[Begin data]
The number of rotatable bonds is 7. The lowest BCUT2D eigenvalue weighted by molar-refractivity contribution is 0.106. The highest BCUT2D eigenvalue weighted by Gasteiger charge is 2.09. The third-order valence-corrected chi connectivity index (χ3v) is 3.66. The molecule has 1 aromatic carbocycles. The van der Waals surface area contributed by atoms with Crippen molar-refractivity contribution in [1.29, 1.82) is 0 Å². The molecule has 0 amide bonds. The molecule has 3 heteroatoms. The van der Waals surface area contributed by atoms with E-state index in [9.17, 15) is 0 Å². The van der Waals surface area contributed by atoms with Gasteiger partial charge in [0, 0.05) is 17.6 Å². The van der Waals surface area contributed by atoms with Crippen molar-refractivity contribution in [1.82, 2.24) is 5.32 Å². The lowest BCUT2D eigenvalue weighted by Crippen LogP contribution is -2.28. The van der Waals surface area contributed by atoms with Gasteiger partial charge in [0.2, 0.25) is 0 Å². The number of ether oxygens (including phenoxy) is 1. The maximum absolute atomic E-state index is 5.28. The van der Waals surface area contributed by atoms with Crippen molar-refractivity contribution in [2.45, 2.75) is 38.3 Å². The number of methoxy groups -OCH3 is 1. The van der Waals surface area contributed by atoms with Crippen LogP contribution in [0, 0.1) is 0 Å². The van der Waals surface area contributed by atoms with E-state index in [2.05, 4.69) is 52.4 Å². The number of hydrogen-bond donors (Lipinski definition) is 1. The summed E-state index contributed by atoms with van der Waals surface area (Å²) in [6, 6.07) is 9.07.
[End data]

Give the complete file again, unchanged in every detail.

The number of rotatable bonds is 7. The lowest BCUT2D eigenvalue weighted by molar-refractivity contribution is 0.106. The highest BCUT2D eigenvalue weighted by Gasteiger charge is 2.09. The third-order valence-corrected chi connectivity index (χ3v) is 3.66. The molecule has 1 aromatic carbocycles. The van der Waals surface area contributed by atoms with Crippen molar-refractivity contribution in [1.29, 1.82) is 0 Å². The molecule has 0 amide bonds. The molecule has 3 heteroatoms. The van der Waals surface area contributed by atoms with E-state index in [9.17, 15) is 0 Å². The van der Waals surface area contributed by atoms with Gasteiger partial charge in [0, 0.05) is 17.6 Å². The van der Waals surface area contributed by atoms with Crippen molar-refractivity contribution in [1.82, 2.24) is 5.32 Å². The lowest BCUT2D eigenvalue weighted by Crippen LogP contribution is -2.28. The van der Waals surface area contributed by atoms with Gasteiger partial charge in [0.2, 0.25) is 0 Å². The number of ether oxygens (including phenoxy) is 1. The maximum absolute atomic E-state index is 5.28. The van der Waals surface area contributed by atoms with Crippen molar-refractivity contribution in [2.45, 2.75) is 38.3 Å². The number of methoxy groups -OCH3 is 1. The van der Waals surface area contributed by atoms with Crippen LogP contribution in [0, 0.1) is 0 Å². The van der Waals surface area contributed by atoms with E-state index in [2.05, 4.69) is 52.4 Å². The number of hydrogen-bond donors (Lipinski definition) is 1. The summed E-state index contributed by atoms with van der Waals surface area (Å²) in [6, 6.07) is 9.07.